Sightseeing Germany: What Not To Miss In Hamburg

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The second largest city in Germany, Hamburg is a popular stop on travelers’ itineraries through the country. Whether Hamburg airport was simply your arrival point into to Germany or Europe, or you plan on getting lost in the Reeperbahn at night, below are a few highlights of the city not to be missed during the day.

Hamburger Rathaus (City Hall)

If you’ve been to Germany before, or have read our guides to Bamberg or Bremen, you’d be familiar with the Rathaus, or Town/City Hall that is emblematic of most German cities. The City Hall of Hamburg is hard to miss, whether you take the 12-15 minute walk from the Hauptbahnhof (main station) or take the S-Bahn (city-rapid-railway or tram) or U-Bahn (underground train). Enjoy the City Hall Square (Rathaus Markt right in front of the City Hall) surrounded by a myriad department stores and cafes. The City Hall is open to visitors 8 am to 6 pm, Monday through Saturday.

Miniatur Wunderland

We strongly recommend you visit this stunning exhibition, located in the historic Speicherstadt (or warehouse) district. Allow at least 2 hours to explore the vast representations of cities and structures around the world: from Las Vegas, to the Grand Canyon, to Germany pre- and post- WWI and WWII, to fully functioning miniature airports, to an aerial view of Hamburg itself.  It’s a great way to get your bearings around Hamburg, while appreciating the effort and skill that goes to putting up such an incredible project.

what to see in hamburg as curated by a local germany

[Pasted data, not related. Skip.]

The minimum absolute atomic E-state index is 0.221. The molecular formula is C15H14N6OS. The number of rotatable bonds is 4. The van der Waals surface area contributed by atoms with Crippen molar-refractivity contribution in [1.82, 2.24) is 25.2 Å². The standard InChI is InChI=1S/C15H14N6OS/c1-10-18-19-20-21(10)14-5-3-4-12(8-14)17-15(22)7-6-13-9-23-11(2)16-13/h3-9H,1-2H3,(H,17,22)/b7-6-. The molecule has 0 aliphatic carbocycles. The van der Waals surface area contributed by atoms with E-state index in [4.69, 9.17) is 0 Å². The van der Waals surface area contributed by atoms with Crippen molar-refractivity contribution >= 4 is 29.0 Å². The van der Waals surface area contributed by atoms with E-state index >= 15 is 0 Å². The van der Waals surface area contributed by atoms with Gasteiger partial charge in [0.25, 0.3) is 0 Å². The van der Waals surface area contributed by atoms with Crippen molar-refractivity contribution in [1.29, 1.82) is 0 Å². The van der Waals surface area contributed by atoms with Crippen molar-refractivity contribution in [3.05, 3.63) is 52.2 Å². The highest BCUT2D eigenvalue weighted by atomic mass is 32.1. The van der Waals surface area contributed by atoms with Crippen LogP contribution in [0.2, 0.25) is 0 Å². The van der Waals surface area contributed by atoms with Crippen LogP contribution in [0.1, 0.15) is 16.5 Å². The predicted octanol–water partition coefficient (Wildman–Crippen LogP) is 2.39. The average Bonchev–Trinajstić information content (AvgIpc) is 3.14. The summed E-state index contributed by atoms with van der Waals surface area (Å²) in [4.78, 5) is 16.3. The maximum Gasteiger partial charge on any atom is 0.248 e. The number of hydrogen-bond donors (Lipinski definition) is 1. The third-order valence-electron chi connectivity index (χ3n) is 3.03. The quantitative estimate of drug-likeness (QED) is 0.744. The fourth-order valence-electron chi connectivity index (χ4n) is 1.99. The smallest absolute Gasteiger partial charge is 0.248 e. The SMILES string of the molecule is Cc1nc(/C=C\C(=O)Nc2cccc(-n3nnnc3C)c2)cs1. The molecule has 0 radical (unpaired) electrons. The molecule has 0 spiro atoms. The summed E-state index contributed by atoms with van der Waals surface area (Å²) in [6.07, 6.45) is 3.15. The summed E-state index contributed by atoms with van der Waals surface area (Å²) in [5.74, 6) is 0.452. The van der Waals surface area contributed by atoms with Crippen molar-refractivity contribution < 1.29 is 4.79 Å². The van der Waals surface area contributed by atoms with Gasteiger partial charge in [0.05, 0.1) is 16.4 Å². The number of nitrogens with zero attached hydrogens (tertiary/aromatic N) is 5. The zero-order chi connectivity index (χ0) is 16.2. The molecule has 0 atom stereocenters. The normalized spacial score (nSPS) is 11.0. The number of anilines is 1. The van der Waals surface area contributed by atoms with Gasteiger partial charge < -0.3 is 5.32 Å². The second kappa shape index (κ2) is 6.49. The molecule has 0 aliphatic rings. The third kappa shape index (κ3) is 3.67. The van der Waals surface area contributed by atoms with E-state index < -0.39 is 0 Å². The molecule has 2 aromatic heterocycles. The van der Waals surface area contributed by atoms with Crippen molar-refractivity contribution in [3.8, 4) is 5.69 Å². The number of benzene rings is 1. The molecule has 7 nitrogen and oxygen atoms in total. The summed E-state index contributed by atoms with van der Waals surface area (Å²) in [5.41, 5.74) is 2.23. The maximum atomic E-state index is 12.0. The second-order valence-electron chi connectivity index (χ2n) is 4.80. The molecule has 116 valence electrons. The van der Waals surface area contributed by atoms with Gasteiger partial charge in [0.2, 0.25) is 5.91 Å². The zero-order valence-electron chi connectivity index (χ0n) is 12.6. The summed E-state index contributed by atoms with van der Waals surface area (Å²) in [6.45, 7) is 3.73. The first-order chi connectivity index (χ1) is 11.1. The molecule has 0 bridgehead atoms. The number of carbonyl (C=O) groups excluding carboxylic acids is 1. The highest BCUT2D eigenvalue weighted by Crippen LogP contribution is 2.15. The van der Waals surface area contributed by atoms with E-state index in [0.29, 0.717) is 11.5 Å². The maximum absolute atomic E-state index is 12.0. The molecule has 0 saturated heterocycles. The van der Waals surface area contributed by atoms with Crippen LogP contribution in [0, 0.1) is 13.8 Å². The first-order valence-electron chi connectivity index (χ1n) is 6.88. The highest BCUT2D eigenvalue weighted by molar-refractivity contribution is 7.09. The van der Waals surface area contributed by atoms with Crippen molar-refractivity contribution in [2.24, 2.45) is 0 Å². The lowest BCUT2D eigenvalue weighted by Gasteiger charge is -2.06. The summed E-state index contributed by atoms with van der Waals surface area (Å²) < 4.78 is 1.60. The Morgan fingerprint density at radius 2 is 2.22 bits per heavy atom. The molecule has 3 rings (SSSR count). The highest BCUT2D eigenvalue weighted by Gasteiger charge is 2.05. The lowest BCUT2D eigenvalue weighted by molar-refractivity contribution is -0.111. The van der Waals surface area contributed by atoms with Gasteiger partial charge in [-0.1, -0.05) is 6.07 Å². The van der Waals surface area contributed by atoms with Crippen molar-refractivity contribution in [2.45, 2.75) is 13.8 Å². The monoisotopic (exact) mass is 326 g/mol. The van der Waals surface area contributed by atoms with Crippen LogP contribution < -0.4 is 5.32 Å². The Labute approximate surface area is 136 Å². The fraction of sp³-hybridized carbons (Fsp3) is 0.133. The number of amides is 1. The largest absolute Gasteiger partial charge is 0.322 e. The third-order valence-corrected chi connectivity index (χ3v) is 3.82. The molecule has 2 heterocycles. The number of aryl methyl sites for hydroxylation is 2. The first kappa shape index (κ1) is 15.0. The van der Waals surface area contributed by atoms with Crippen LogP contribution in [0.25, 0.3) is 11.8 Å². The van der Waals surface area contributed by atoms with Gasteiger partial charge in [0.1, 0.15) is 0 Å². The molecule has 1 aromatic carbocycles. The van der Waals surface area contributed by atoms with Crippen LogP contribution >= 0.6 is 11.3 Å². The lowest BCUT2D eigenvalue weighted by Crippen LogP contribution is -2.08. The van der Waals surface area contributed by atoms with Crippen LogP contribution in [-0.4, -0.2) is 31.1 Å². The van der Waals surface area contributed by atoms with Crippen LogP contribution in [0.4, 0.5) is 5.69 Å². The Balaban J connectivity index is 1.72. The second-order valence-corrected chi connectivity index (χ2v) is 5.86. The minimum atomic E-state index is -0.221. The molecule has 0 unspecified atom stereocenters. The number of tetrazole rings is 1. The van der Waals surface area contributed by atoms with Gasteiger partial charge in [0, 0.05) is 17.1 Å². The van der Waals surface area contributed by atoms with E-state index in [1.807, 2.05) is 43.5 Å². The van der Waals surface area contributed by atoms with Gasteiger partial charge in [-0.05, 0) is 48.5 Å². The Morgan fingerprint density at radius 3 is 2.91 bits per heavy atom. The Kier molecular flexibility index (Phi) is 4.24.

what to see in hamburg as curated by a local germany
The planes even take off and land!
what to see in hamburg as curated by a local germany
The Elbphilharmonie opens!

Speicherstadt, Warehouse District

This is the largest warehouse district in the world. Built from 1883 to 1927, it houses the famous port of Hamburg. It was named a UNESCO World Heritage Site in 2015.

what to see in hamburg as curated by a local germany

Elbphilharmonie

Take a look at the product of many discussions and controversies surrounding the hundreds of millions of euro that went into this building’s construction. The Elbphilharmonie is allegedly one of the most acoustically advanced concert halls in the world – we haven’t attended a concert yet (tickets sell out about a year in advance, sometimes more!) but have heard good things from family members! Entry into this immense structure is free (you just have to pay to see a show). Take a slow ride on one of Europe’s longest escalators up to the Plaza where you will have commanding (if windy) views over the city of Hamburg. This is not to be missed on your visit!

what to see in hamburg as curated by a local germany
The Elbphilharmonie

Don’t forget to see the Elbe river from the Mahatma-Gandhi bridge, as you make your way to the Elbphilharmonie.

what to see in hamburg as curated by a local germany
The Elbphilharmonie as seen from the Mahatma Gandhi Bridge